We find ourselves at the end of another school year, and I for one do not take that lightly. In August, I penned a letter to teachers who stepped into uncharted territory to blaze a trail for our kids, their education, and most importantly their health and safety.
Much like an end-of-year yearbook message of “See you next year!” and “2sweet + 2be = 4gotten,” this feels like too minor for what you deserve, but I’ll attempt to write what would assuredly be a full page in every teacher’s yearbook for 2020-2021.
With that in mind, please indulge me as I re-invent and re-purpose the post I wrote nine months ago, this time with more respect and admiration (and with summer in mind).
I see you. I respect you. I thank you.
Thank you for your words. The words you’ve spent the year pouring into kids, whether on Zoom or in person. I hope that those words of affirmation and correction can be replaced, in part, by fun stories around a fire or over your favorite beverage with friends. That the stories you tell will be ones of triumph and maybe even stories that don’t have anything to do with kids/school/work at all.
Thank you for your hands. Your sanitized, weary hands. I hope that they can be idle for a bit. They’ve worked hard to make copies, type lesson plans, clean desks, and grade papers. Let them rest or at least let them find something that is fruitful and fun for you.
Thank you for your eyes. The noticing, tired eyes. Close them as much as you can — dream, sleep, rest. When they open, I hope that you are looking at something that brings you joy. Binge some shows on Netflix, feast your eyes on nature, and read a book for enjoyment.
Thank you for your ears. The ears that have heard the complaints and worries and the ones who have listened to countless stories and dramas of the classroom. Let them hear things that nourish your soul. Let them find music and podcasts and laughter this summer.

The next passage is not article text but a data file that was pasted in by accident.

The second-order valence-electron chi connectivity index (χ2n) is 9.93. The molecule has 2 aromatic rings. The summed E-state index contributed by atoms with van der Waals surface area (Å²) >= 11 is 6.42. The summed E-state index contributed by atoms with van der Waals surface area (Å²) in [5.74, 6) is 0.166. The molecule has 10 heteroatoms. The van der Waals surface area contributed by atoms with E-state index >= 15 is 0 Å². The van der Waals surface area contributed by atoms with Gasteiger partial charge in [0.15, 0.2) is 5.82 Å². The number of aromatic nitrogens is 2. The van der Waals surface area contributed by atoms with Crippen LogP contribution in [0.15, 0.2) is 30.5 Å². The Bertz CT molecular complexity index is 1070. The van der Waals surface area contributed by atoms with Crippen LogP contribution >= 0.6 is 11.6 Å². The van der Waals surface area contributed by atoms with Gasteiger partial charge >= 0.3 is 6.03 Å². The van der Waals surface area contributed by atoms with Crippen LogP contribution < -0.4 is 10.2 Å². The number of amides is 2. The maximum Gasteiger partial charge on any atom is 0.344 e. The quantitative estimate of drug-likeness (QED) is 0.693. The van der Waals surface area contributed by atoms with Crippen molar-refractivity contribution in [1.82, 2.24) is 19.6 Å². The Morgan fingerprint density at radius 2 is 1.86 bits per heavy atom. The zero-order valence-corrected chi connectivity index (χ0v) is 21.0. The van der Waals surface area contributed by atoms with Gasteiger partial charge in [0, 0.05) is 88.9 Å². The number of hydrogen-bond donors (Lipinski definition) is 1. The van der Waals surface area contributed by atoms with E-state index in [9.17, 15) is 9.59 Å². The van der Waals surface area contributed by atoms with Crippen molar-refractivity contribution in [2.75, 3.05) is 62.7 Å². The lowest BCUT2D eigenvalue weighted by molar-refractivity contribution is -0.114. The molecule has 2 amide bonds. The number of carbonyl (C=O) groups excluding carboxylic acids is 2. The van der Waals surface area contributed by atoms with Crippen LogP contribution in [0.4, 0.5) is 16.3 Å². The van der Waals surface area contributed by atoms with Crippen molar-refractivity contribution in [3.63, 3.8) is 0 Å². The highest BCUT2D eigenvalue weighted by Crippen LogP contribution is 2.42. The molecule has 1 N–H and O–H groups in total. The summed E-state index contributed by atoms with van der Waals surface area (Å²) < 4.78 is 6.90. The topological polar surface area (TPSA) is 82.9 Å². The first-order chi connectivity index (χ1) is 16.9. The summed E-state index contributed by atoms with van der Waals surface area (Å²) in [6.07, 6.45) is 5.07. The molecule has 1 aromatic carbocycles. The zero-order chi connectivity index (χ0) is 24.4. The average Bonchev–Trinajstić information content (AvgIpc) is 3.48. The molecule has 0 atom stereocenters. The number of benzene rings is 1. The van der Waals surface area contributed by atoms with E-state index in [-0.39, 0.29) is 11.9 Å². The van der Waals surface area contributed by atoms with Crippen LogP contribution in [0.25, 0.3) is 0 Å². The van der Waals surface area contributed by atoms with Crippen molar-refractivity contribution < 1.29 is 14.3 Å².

Thank you for your body. The body that has managed to stay relatively healthy this year (I hope) while consistently breaking social distancing protocols because it had no choice at times. Be a lazy bum when you can, hike or bike when you want, and take some deep breaths that come from a job well done.
Thank you for your mind. The vigilant, never resting mind of yours. Give it space to breathe this summer. There are a million things to plan and create, but your mind deserves the chance to breathe too. I hope you have a chance to give it room to rest.
Thank you for your heart. Your weary, worried, over-flowing heart. I know this is one place (of many, I’m sure) that doesn’t stop working overtime over the summer. You will swell with pride and teem with worry all summer for the students you ache to see, even while needing and deserving a break. My hope for your heart is that you find things and people that pour love onto you like you do others and latch on tight.
Thank you for your family. I pray this summer is a chance to renew time with them when it has been hard to do that in the busyness of the school year. I hope the summer is full of laughter and memories and junk food and road trips.